Comparison of thraustochytrids Aurantiochytrium sp., Schizochytrium sp., Thraustochytrium sp., and Ulkenia sp. for production of biodiesel, long-chain omega-3 oils, and exopolysaccharide
Lee Chang, KJ and Nichols, CM and Blackburn, SI and Dunstan, GA and Koutoulis, A and Nichols, PD, Comparison of thraustochytrids Aurantiochytrium sp., Schizochytrium sp., Thraustochytrium sp., and Ulkenia sp. for production of biodiesel, long-chain omega-3 oils, and exopolysaccharide, Marine Biotechnology, 16, (4) pp. 396-411. ISSN 1436-2228 (2014) [Refereed Article]
Copyright 2014 Springer Science+Business Media New York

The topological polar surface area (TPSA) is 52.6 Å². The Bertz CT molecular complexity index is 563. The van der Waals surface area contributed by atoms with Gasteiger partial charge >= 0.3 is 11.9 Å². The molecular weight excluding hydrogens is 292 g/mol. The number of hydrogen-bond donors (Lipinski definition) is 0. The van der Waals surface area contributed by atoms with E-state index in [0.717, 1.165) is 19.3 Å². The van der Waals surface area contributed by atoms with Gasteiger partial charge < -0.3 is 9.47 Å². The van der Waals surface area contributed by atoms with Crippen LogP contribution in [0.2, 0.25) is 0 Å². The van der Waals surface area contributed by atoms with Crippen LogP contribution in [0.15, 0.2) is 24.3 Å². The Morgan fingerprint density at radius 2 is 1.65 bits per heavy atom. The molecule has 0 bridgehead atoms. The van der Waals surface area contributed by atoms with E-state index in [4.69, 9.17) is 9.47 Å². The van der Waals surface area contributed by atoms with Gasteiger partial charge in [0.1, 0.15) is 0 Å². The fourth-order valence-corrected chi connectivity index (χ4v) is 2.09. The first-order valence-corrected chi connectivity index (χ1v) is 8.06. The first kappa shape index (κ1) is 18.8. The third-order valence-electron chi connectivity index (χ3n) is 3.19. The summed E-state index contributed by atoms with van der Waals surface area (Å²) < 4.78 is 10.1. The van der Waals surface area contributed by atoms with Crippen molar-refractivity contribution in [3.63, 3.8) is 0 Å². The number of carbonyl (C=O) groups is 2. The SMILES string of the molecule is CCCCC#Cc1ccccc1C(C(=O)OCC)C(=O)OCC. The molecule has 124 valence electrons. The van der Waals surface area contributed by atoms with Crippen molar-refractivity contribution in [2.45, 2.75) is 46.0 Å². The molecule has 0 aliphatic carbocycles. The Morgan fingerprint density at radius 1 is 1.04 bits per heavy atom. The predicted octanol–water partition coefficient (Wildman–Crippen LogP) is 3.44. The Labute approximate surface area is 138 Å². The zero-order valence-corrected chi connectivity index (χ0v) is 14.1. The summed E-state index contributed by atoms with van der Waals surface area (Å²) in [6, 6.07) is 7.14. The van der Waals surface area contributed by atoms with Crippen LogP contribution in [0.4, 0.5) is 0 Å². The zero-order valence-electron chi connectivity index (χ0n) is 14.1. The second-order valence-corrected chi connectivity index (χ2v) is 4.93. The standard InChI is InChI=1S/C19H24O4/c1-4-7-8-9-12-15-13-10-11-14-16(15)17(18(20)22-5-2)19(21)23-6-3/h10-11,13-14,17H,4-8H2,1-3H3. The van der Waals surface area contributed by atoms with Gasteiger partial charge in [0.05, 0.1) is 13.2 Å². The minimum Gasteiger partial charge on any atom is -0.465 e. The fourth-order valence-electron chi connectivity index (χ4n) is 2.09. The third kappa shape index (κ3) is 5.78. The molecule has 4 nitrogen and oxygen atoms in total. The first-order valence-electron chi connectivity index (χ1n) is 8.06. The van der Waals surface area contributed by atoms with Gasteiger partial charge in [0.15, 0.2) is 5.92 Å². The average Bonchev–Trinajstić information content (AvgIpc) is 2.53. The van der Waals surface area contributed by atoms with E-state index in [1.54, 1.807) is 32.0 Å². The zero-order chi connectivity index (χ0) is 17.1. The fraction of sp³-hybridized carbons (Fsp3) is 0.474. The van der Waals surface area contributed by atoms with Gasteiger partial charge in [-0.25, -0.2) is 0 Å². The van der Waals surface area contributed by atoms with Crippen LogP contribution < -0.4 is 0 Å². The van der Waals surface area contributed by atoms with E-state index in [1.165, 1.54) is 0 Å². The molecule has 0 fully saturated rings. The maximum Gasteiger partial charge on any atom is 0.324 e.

Heterotrophic growth of thraustochytrids has potential in coproducing biodiesel for transportation, as well as producing a feedstock for omega-3 long-chain (≥C20) polyunsaturated fatty acids (LC-PUFA), especially docosahexaenoic acid (DHA) for use in nutraceuticals. In this study, we compared eight new endemic Australian thraustochytrid strains from the genera Aurantiochytrium, Schizochytrium, Thraustochytrium, and Ulkenia for the synthesis of exopolysaccharide (EPS), in addition to biodiesel and LCPUFA. Aurantiochytrium sp. strains readily utilized glucose for biomass production, and increasing glucose from 2 to 4 % w/v of the culture medium resulted in increased biomass yield by an average factor of 1.7. Ulkenia sp. strain TC 010 and Thraustochytrium sp. strain TC 033 did not utilize glucose, while Schizochytrium sp. strain TC 002 utilized less than half the glucose available by day 14, and Thraustochytrium sp. strain TC 004 utilized glucose at 4 % w/v but not 2 % w/v of the culture suggesting a threshold requirement between these values. Across all strains, increasing glucose from 2 to 4 % w/v of the culture medium resulted in increased total fatty acid methyl ester content by an average factor of 1.9. Despite an increasing literature demonstrating the capacity of thraustochytrids for DHA synthesis, the production of EPS from these organisms is not well documented. A broad range of EPS yields was observed. The maximum yield of EPS was observed for Schizochytrium sp. strain TC 002 (299 mg/L). High biomass-producing strains that also have high lipid and high EPS yield may be better candidates for commercial production of biofuels and other coproducts.